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Places We Like: The Longoria's BBQ in Fort Worth

The basic building blocks of barbecue are universal -- ribs, brisket, pulled pork, sausage and chicken. The genius is in the execution, and Texas has no shortage of geniuses. 


A little family-run place outside Fort Worth has staked out a unique -- and tasty -- piece of barbecue ground. At The Longoria's BBQ in Everman, the specialties are variations on the classic brisket theme -- smoked brisket sausage and a smoked brisket cheeseburger.

Owner David Longoria shakes your hand when you walk in the nondescript shack just across the border of southeast Fort Worth, and he'll load your styrofoam plate with any combination of three meats. The ribs are terrific, but he isn't joking when he says people have come from Australia to try to the brisket sausage. 

Longoria's father -- who was sitting in a booth near the door during our visit -- came up with the first iteration of the spice mixture for the recipe while attempting to make venison sausage taste less gamy. Longoria and his brother substituted brisket and created a classic. It has a completely different kind of smoky zip than standard barbecue sausage links, and it's easy to taste why some large distributors are trying to come up with their own version. Longoria holds the recipe close -- so close that he torpedoed a planned segment on the Food Network's "Diners, Drive-ins and Dives" because producers wanted to reveal the recipe on their website. 

The smoked cheeseburger might be the most underrated thing on any Texas barbecue joint's menu -- and the next thing you should try on your own grill. Longoria takes raw ground brisket and smokes it for an hour in the same pit he uses for his ribs. Then he takes the flavored patties and grills them like traditional burgers. Bite into it and you'll wonder why somebody didn't think of it before. 

Everman isn't exactly centrally located in the Dallas-Fort Worth metroplex, but you can get there in 30 minutes from DFW airport. It's worth the drive. 

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Travel

Interested in an international golf trip? North Korea is available

When considering an international golf trip, Scotland comes to mind. So does Ireland. Maybe Mexico or Canada. Even North Korea.

OK, just kidding about that last one. That said, the North Koreans are promoting travel to their country, including golf excursions.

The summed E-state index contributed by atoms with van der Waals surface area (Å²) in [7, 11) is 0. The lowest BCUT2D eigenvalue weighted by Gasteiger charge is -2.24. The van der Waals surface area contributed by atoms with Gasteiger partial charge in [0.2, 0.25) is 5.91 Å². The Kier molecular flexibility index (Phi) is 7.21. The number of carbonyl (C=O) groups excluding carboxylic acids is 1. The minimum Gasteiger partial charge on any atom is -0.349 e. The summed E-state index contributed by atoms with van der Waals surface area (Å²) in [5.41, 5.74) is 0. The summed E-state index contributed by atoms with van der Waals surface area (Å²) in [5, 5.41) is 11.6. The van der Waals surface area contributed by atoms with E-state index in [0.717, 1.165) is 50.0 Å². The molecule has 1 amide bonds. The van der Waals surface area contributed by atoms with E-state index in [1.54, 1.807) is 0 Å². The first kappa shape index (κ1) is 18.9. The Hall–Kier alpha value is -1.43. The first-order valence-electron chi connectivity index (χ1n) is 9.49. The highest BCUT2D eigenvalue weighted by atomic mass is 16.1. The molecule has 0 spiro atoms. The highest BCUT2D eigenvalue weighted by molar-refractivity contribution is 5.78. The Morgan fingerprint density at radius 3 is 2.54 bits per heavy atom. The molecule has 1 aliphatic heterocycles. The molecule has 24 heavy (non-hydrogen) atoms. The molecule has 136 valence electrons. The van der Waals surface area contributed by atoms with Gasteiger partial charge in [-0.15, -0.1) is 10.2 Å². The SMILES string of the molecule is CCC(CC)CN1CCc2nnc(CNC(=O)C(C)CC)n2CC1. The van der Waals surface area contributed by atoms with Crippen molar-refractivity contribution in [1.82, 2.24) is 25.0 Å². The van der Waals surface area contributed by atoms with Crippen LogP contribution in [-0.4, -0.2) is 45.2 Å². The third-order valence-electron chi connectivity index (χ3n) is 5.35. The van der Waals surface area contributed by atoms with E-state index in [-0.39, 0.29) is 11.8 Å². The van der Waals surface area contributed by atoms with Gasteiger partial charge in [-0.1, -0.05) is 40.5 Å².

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“Under a new policy, North Korea has set a goal of luring 1 million tourists, although it has not set a time frame for doing so,” Anna Fifield, Tokyo bureau chief for the Washington Post wrote from North Korea earlier this week. “The handful of tour operators here are offering an increasingly diverse array of experiences — including skiing, cycling and golf.”

A Chinese tour operator, Ctrip, offers a “5-Day North Korea Leisure Golf Tour,” though “golf tour” is a stretch. Only one round of golf is included in the tour, on North Korea’s only golf, on the shores of T’aesong-ho Lake, where Dear Leader, Kim Jong Il, shot 38-under par, including 11 aces, in the first round he ever played. The photo above (the only one available) was taken from the North Korean Amateur Golf Open website.

The trip does include a variety of tours, including one of the USS Pueblo, the U.S. Navy intelligence gather ship that the North Koreans captured ion 1968, and another of the DMZ (Demilitarized Zone) between North and South Korea. The cost for this tour, which starts in Bejing, is roughly $2,000.

Related: Golfing in the Heart of Darkness

A strong word of caution, however. The Department of State, in its latest travel warning issued in May, “strongly recommends against all travel by U.S. citizens to North Korea (Democratic People's Republic of Korea, or DPRK)…Travel by U.S. citizens to North Korea is not routine, and U.S. citizen tourists have been subject to arbitrary arrest and long-term detention.”

"[T]our operators report that the number of Americans visiting the country has dropped noticeably since two American tourists, Jeffrey Fowle and Matthew Miller, were detained in April," Fifield wrote. "Both have been charged with 'hostile acts' and Miller is set to go to trial Sunday."

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Travel

Deal of the Week: Half off Kiawah's Ocean Course


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The Ocean Course at Kiawah Island is a prime spot, and if you want to play it you'll pay prime money -- $360 in peak season. But if you're flexible on your schedule, you can score a heavily discounted rate and enjoy a night in the five-star Sanctuary Hotel or one of Kiawah's ultra-private villas. 

The Champions Choice package offers a nightly room rate of $400 for the Sanctuary and $300 for a villa and includes either two rounds on the Ocean Course or one round and dinner for two at any of the resort's restaurants. It's available from Nov. 9 to February 27, and is an almost 50 percent discount from the regular rate. If you've been previously beaten up by the big course and decide to take it easy, you can get the same package paired with any of the resort's other four courses for $300/$200. 

November and December are lovely in the Charleston-Kiawah Island area, with highs in the upper 60s and nighttime temperatures in the low 50s. Even February is playable, although you'll need a case of Chapstick to deal with the wind burn.